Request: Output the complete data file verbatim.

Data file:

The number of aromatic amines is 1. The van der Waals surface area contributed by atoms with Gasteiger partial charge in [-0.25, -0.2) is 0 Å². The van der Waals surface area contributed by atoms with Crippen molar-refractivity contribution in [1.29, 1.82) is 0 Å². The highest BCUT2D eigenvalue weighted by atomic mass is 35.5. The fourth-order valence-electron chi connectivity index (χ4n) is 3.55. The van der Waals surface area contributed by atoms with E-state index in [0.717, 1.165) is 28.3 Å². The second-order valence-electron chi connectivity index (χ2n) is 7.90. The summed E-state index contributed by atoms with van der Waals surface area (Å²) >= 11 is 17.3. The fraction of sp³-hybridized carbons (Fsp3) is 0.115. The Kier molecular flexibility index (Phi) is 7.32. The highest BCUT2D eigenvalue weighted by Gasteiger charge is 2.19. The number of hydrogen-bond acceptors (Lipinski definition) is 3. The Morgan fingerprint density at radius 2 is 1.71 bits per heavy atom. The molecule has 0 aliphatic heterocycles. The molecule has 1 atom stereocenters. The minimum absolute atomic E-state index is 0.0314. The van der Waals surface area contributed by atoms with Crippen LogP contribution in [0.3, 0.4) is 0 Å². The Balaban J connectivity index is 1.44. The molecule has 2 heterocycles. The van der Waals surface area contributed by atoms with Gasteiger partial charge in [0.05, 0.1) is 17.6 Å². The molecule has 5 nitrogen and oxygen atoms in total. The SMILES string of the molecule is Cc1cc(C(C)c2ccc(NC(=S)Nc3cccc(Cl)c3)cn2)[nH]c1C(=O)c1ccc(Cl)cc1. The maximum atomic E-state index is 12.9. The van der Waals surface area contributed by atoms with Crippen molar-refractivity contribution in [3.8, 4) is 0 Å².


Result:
The number of aromatic amines is 1. The van der Waals surface area contributed by atoms with Gasteiger partial charge in [-0.25, -0.2) is 0 Å². The van der Waals surface area contributed by atoms with Crippen molar-refractivity contribution in [1.29, 1.82) is 0 Å². The highest BCUT2D eigenvalue weighted by atomic mass is 35.5. The fourth-order valence-electron chi connectivity index (χ4n) is 3.55. The van der Waals surface area contributed by atoms with E-state index in [0.717, 1.165) is 28.3 Å². The second-order valence-electron chi connectivity index (χ2n) is 7.90. The summed E-state index contributed by atoms with van der Waals surface area (Å²) >= 11 is 17.3. The fraction of sp³-hybridized carbons (Fsp3) is 0.115. The Kier molecular flexibility index (Phi) is 7.32. The highest BCUT2D eigenvalue weighted by Gasteiger charge is 2.19. The number of hydrogen-bond acceptors (Lipinski definition) is 3. The Morgan fingerprint density at radius 2 is 1.71 bits per heavy atom. The molecule has 0 aliphatic heterocycles. The molecule has 1 atom stereocenters. The minimum absolute atomic E-state index is 0.0314. The van der Waals surface area contributed by atoms with Crippen LogP contribution in [0.3, 0.4) is 0 Å². The Balaban J connectivity index is 1.44. The molecule has 2 heterocycles. The van der Waals surface area contributed by atoms with Gasteiger partial charge in [0.05, 0.1) is 17.6 Å². The molecule has 5 nitrogen and oxygen atoms in total. The SMILES string of the molecule is Cc1cc(C(C)c2ccc(NC(=S)Nc3cccc(Cl)c3)cn2)[nH]c1C(=O)c1ccc(Cl)cc1. The maximum atomic E-state index is 12.9. The van der Waals surface area contributed by atoms with Crippen molar-refractivity contribution in [3.8, 4) is 0 Å².